What is PAYE?
PAYE - or 'pay as you earn' - refers to income tax which is deducted from your salary before you receive it.
Introduced in 1944, this is now the way most employees pay income tax.
The money is sent to HMRC by your employer ‘at source’ – meaning directly from your pay before it reaches your account. National Insurance and student loan repayments may also be deducted in this way.
The alternative way to pay income tax is self-assessment, whereby individuals complete a self-assessment tax return and normally pay tax once or twice a year.
Complete your 2017-18 tax return with the Which? tax calculator. Tot up your tax bill, get tips on where to save and submit your return direct to HMRC with Which?.
How is PAYE calculated?
PAYE is calculated based on how much you earn and whether you're eligible for the personal allowance.
The personal allowance is the amount you're able to earn tax-free each year. In 2018-19, the personal allowance is £11,850.
Above the personal allowance, you’ll be charged at either 20%, 40% or 45% depending on whether you’re a basic rate, higher rate or additional rate tax payer. The rate you pay will be determined by your income.
The PAYE tax rates and thresholds for 2018-19 apply everywhere in the UK other than Scotland – these are illustrated below. If you live in Scotland, read our guide on Scottish income tax for more information.
|Income tax bands|
|Tax rate||2017/18|| |
|Personal allowance||£0 - £11,500||£0 - £11,850|
|Basic rate (20%)||£11,501 - £45,000||£11,851 - £46,350|
|Higher rate (40%)||£45,001 - £150,000||£46,351 - £150,000|
|Additional rate (45%)||£150,001+||£150,001+|
Note that your personal allowance will reduce by £1 for every £2 you earn over £100,000.
PAYE is generally split into equal payments over the year. If it turns out that you’ve paid too much tax at the end of the year, you’ll receive a refund from HMRC. If you’ve paid too little tax, you’ll get a bill asking you to pay more.
To work out how much tax you'll pay in 2018-2019, use our income tax calculator.
PAYE on your pension
PAYE is also used to collect tax from those who receive pension income. The money you receive is paid net, meaning after tax has been deducted.
Tax you owe will be collected by your pension provider (normally a pension scheme or annuity firm) and forwarded to HMRC. Your pension provider will also deduct any tax you owe on your state pension.
If you get payments from more than one provider - for example, a workplace pension and a private pension - HMRC will ask just one to take out the tax for your state pension payments.
How often tax is deducted depends on how often you’re paid.
Some points to remember:
- If your only income is from the state pension: you must send in a self-assessment tax return to HMRC.
- If you continue to work while you are receiving your state pension: your employer will deduct PAYE you need to pay from your earnings, and PAYE you earn from receiving the state pension.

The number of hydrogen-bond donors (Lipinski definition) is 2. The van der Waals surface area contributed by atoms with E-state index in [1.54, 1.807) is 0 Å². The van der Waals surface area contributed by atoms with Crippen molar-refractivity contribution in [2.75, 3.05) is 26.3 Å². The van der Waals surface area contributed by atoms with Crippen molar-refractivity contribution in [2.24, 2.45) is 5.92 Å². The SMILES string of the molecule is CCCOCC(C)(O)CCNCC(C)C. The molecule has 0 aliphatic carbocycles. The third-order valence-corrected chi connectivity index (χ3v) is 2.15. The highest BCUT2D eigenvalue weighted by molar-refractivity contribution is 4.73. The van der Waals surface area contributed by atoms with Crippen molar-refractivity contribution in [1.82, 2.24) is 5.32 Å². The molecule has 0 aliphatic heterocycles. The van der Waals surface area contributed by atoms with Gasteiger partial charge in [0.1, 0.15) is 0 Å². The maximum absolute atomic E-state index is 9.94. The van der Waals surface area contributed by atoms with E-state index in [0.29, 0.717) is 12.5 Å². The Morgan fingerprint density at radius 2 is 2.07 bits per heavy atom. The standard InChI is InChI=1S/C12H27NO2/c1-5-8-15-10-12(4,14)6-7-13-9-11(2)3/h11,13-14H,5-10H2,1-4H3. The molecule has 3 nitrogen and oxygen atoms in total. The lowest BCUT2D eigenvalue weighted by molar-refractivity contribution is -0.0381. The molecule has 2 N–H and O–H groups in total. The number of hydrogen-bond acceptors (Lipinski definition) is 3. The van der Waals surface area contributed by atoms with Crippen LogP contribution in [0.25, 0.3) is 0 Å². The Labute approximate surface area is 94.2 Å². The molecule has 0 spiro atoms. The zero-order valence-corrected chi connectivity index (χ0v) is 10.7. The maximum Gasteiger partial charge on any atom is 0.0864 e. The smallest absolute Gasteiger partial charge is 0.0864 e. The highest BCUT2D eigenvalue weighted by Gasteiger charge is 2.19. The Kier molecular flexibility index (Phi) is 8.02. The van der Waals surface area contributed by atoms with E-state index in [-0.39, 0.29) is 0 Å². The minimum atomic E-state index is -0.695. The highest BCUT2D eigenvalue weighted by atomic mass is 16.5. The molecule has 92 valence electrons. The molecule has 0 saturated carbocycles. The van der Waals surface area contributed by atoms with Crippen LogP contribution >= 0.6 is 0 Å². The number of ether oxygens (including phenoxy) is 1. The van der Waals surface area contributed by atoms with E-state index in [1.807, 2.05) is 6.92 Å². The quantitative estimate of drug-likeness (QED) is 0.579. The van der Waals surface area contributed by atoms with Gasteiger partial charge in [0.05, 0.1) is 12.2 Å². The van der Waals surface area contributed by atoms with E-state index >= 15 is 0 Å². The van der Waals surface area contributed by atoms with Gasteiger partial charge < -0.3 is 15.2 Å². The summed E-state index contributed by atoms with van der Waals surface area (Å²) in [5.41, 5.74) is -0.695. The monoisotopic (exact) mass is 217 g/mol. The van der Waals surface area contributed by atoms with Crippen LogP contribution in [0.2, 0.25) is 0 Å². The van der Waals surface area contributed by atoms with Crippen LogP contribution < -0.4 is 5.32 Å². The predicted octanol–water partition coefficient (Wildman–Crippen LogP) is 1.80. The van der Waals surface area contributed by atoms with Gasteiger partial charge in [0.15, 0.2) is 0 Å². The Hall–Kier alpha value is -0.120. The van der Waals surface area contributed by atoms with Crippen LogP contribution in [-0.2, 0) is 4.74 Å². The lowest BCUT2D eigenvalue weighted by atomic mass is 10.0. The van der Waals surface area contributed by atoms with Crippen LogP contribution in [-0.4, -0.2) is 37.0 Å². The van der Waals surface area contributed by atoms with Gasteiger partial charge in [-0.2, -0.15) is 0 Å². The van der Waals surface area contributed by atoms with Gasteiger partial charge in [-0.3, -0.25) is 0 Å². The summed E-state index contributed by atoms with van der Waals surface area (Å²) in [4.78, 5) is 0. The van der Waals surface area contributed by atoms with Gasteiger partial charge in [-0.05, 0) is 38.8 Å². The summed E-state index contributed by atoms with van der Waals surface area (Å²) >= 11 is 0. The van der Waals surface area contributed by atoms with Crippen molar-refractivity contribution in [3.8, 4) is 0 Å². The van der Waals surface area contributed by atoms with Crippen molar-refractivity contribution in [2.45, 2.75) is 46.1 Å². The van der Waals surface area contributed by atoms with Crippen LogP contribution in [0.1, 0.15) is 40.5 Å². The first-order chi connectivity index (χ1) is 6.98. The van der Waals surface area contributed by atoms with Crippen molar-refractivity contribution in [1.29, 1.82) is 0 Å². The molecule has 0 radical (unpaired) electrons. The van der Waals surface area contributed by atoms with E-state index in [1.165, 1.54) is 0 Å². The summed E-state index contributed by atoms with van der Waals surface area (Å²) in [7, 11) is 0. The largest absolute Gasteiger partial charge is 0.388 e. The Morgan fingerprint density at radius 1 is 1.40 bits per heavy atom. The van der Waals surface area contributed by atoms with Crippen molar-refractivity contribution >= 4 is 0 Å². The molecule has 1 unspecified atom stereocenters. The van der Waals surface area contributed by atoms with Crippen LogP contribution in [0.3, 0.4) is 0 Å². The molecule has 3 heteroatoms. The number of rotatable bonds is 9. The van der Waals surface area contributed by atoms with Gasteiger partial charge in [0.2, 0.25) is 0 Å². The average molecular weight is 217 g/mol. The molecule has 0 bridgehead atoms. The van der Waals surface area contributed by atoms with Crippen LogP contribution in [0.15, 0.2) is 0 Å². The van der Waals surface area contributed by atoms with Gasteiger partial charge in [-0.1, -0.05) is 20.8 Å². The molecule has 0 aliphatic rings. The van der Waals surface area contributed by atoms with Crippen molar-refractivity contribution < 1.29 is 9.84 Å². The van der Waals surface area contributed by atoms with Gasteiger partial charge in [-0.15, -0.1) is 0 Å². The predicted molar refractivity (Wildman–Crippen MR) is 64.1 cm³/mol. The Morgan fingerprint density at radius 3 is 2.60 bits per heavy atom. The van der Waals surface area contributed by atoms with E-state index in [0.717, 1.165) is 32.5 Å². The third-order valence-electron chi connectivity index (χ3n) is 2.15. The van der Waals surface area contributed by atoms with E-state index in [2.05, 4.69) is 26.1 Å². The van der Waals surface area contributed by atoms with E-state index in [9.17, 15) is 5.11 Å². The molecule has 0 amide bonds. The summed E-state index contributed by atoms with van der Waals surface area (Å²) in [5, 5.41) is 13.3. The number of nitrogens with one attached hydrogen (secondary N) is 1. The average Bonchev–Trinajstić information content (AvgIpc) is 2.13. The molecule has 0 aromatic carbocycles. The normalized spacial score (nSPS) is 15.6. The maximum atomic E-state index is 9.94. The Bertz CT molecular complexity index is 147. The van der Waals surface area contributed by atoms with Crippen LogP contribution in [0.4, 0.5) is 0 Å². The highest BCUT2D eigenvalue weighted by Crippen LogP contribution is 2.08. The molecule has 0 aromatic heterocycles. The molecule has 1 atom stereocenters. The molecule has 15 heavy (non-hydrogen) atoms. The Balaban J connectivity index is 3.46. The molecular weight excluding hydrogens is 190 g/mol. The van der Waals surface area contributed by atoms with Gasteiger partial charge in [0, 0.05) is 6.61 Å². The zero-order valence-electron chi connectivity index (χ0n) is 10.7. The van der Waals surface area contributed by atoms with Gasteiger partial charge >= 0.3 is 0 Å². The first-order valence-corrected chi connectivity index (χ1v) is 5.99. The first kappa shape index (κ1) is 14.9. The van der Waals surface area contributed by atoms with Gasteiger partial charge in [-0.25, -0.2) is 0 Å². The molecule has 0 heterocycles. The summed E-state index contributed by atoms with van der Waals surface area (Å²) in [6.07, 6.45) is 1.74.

- If you have other income, it is is your responsibility to declare it and you may need to file a self-assessment tax return. Read our guide on who should submit a tax return for more information.
Find out more: State pension explained - find out how the State Pension works and how much you might receive
PAYE when you're self-employed
People who are self-employed commonly fill out self-assessment income tax forms once a year, and make two ‘payment on account’ deposits to HMRC in January and July.
In some circumstances, however, you can pay tax through PAYE instead – which means your tax is paid automatically and there's no danger of missing a deadline.
You can pay your self-assessment bill through PAYE if:
- You owe less than £3,000 on your tax bill.
- You already pay tax through PAYE – for example, if you’re an employee or you get a company pension as well as earning income from self-employment.
- You submitted your paper tax return by 31 October or your online tax return online by 30 December.
If you meet these conditions, HMRC will automatically collect what you owe through PAYE unless you ask them not to on your tax return. If you’re not eligible on all three points, you will have to pay by instalments instead.
We explain everything you need to know in our guide to income tax for the self-employed.
Get a head start on your 2017-18 tax return with the Which? tax calculator. Tot up your tax bill, get tips on where to save and submit your return direct to HMRC with Which?.
PAYE and your P60
At the end of each tax year (5 April), you will receive a statement, called a P60, from your employer or pension provider showing the gross total amount of money you've been paid, what tax has been deducted and how much net income you have received after this.
Where you have more than one employer, or more than one pension provider, each one should send you a separate P60 End of Year Certificate.
Check all P60s you receive to make sure you've paid the correct amount. If you think you might have paid too much tax, check HMRC’s income tax checker service and contact it to amend your record.
PAYE and your payslip
You can see how much PAYE tax you’ve paid, along with your PAYE tax code, on your payslip – it will be listed along with your National Insurance contributions and student loan repayments.
The example of a payslip below includes the most common deductions from your salary.
Here, we also explain the most common deductions you're likely to see on your payslip.
Solving your PAYE problems
We give answers to some of the most common issues encountered with PAYE.